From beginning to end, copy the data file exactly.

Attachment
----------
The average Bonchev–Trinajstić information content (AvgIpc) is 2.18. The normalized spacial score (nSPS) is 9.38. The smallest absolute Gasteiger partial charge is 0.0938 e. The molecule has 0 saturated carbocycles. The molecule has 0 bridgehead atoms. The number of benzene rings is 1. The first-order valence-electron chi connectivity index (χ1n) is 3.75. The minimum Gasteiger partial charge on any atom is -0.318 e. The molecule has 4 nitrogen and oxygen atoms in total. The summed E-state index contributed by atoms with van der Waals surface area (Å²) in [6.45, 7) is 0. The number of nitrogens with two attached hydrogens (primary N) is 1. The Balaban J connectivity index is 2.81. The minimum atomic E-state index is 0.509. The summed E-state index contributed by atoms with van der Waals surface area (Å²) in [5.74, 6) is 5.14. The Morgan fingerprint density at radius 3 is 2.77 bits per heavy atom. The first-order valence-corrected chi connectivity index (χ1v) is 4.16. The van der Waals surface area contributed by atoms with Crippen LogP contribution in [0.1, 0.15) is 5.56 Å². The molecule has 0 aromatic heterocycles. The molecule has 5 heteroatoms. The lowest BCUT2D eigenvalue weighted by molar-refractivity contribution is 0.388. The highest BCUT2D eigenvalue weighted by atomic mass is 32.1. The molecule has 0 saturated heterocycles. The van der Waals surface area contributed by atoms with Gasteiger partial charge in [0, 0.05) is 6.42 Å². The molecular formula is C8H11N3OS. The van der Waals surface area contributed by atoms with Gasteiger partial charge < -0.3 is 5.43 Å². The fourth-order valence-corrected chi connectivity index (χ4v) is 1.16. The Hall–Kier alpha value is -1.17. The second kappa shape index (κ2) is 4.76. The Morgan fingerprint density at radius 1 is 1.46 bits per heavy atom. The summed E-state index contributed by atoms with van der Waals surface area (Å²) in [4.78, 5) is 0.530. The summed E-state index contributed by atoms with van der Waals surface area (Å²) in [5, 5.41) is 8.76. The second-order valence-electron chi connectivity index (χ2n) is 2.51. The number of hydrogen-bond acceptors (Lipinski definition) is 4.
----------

The average Bonchev–Trinajstić information content (AvgIpc) is 2.18. The normalized spacial score (nSPS) is 9.38. The smallest absolute Gasteiger partial charge is 0.0938 e. The molecule has 0 saturated carbocycles. The molecule has 0 bridgehead atoms. The number of benzene rings is 1. The first-order valence-electron chi connectivity index (χ1n) is 3.75. The minimum Gasteiger partial charge on any atom is -0.318 e. The molecule has 4 nitrogen and oxygen atoms in total. The summed E-state index contributed by atoms with van der Waals surface area (Å²) in [6.45, 7) is 0. The number of nitrogens with two attached hydrogens (primary N) is 1. The Balaban J connectivity index is 2.81. The minimum atomic E-state index is 0.509. The summed E-state index contributed by atoms with van der Waals surface area (Å²) in [5.74, 6) is 5.14. The Morgan fingerprint density at radius 3 is 2.77 bits per heavy atom. The first-order valence-corrected chi connectivity index (χ1v) is 4.16. The van der Waals surface area contributed by atoms with Crippen LogP contribution in [0.1, 0.15) is 5.56 Å². The molecule has 0 aromatic heterocycles. The molecule has 5 heteroatoms. The lowest BCUT2D eigenvalue weighted by molar-refractivity contribution is 0.388. The highest BCUT2D eigenvalue weighted by atomic mass is 32.1. The molecule has 0 saturated heterocycles. The van der Waals surface area contributed by atoms with Gasteiger partial charge in [0, 0.05) is 6.42 Å². The molecular formula is C8H11N3OS. The van der Waals surface area contributed by atoms with Gasteiger partial charge < -0.3 is 5.43 Å². The fourth-order valence-corrected chi connectivity index (χ4v) is 1.16. The Hall–Kier alpha value is -1.17. The second kappa shape index (κ2) is 4.76. The Morgan fingerprint density at radius 1 is 1.46 bits per heavy atom. The summed E-state index contributed by atoms with van der Waals surface area (Å²) in [4.78, 5) is 0.530. The summed E-state index contributed by atoms with van der Waals surface area (Å²) in [5, 5.41) is 8.76. The second-order valence-electron chi connectivity index (χ2n) is 2.51. The number of hydrogen-bond acceptors (Lipinski definition) is 4.